With a little over two weeks now until the North and Standard Club votes are counted, the number one item on almost every other International Group (IG) club’s agenda is how this proposed merger will impact upon the other clubs and what the ramifications will be on the IG.
The very proud independent histories of most clubs, in many cases going back 150 years or more, are being threatened by the merger fever going around the market with almost all clubs now frantically wondering how they may be able to compete with the possibility of further consolidation and the number of IG clubs reducing down, as some predict, to as few as six or seven mega clubs.
Members of each club are scheduled to vote on the proposed merger with results to be revealed at a meeting in Athens on May 27. If approved by the members and the relevant authorities, the new entity, NorthStandard, will be working together in time for renewals on February 20 next year.
The proposed merger, which most people feel is now certain to go ahead, will almost inevitably lead in time to much reduced competition and a greater number of conflict cases and clearly the position will be exacerbated if and when more mergers take place. This in turn could lead to possible problems with the competition authorities and the regulators.
There are already known to have been tentative discussions taking place between other clubs with a view to possible mergers such is the state of panic amongst the clubs to try and find the right or preferred partner rather than get left behind in the consolidation race and find themselves jilted as it would appear that the West of England has been.
There is undoubtedly a perception in the market that this is really a North of England takeover by stealth and that in time its management team will play a more dominant role in the newly merged club and it is expected that a number of the members of the senior management team in the Standard will depart in a relatively short time frame, no doubt taking a hefty pay off thereby enabling the ambitious North executives the opportunity to take more overall control. Likewise, I’d give that tentative NorthStandard new name a maximum of two years before dropping the last two syllables.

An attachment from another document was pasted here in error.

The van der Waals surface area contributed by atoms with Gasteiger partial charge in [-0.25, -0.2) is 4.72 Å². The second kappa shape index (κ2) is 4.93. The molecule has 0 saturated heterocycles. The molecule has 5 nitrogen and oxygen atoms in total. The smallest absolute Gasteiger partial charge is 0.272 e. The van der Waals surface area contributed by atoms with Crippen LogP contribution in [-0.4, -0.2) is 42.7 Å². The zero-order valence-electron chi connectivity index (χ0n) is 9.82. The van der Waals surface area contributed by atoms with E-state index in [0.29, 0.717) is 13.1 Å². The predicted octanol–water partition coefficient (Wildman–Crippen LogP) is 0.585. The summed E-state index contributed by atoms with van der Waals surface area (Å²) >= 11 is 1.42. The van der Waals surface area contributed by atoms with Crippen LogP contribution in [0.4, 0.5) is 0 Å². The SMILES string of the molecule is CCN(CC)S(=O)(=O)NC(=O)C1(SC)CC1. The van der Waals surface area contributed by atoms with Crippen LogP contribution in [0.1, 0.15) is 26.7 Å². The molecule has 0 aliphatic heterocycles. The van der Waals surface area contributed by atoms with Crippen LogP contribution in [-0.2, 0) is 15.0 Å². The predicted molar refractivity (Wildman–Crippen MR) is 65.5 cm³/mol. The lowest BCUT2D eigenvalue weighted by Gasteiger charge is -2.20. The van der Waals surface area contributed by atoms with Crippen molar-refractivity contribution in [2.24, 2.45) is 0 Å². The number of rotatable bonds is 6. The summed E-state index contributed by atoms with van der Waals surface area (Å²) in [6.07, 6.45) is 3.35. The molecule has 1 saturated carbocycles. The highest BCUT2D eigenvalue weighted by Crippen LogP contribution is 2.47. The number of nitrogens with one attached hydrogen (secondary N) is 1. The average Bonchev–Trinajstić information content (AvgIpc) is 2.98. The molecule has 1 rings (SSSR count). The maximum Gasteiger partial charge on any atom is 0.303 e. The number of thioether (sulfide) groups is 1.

Financially, whilst this is very much being portrayed as a merger of equals there are many who believe that the reserving policies of both clubs are very different. North’s reserving policy is undoubtedly more cautious.
All in all, the proposed merger is already shaking up the IG. No matter what the result of the vote there will very likely be far reaching implications for all the members. For big owners this could ultimately be like turkeys voting for Christmas as large owners already have entries in multiple clubs and the more the consolidation bandwagon rolls on the larger members will run out of alternatives, so much for competition.
The IG was established for the benefit of all shipowners no matter what their size, the fear is that the way that the IG may be heading, the chances are that bigger clubs will be dominated by bigger members and that the interests of the smaller and medium-sized owners will become less relevant.